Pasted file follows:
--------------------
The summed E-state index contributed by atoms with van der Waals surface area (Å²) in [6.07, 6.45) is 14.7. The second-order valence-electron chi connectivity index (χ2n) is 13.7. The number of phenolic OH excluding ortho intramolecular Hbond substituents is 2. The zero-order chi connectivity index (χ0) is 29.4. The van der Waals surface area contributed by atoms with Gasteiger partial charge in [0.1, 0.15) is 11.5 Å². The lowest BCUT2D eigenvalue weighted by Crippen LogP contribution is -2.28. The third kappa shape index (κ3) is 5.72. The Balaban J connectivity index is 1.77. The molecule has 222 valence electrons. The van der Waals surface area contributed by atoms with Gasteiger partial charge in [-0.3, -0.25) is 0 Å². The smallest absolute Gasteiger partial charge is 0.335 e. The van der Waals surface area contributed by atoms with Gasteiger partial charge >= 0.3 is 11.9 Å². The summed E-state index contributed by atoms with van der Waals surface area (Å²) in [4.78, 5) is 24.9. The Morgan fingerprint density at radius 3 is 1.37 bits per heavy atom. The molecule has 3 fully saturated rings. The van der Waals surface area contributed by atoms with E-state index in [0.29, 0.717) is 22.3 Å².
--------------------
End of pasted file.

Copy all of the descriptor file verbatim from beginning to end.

The summed E-state index contributed by atoms with van der Waals surface area (Å²) in [6.07, 6.45) is 14.7. The second-order valence-electron chi connectivity index (χ2n) is 13.7. The number of phenolic OH excluding ortho intramolecular Hbond substituents is 2. The zero-order chi connectivity index (χ0) is 29.4. The van der Waals surface area contributed by atoms with Gasteiger partial charge in [0.1, 0.15) is 11.5 Å². The lowest BCUT2D eigenvalue weighted by Crippen LogP contribution is -2.28. The third kappa shape index (κ3) is 5.72. The Balaban J connectivity index is 1.77. The molecule has 222 valence electrons. The van der Waals surface area contributed by atoms with Gasteiger partial charge in [-0.3, -0.25) is 0 Å². The smallest absolute Gasteiger partial charge is 0.335 e. The van der Waals surface area contributed by atoms with Gasteiger partial charge >= 0.3 is 11.9 Å². The summed E-state index contributed by atoms with van der Waals surface area (Å²) in [4.78, 5) is 24.9. The Morgan fingerprint density at radius 3 is 1.37 bits per heavy atom. The molecule has 3 fully saturated rings. The van der Waals surface area contributed by atoms with E-state index in [0.29, 0.717) is 22.3 Å².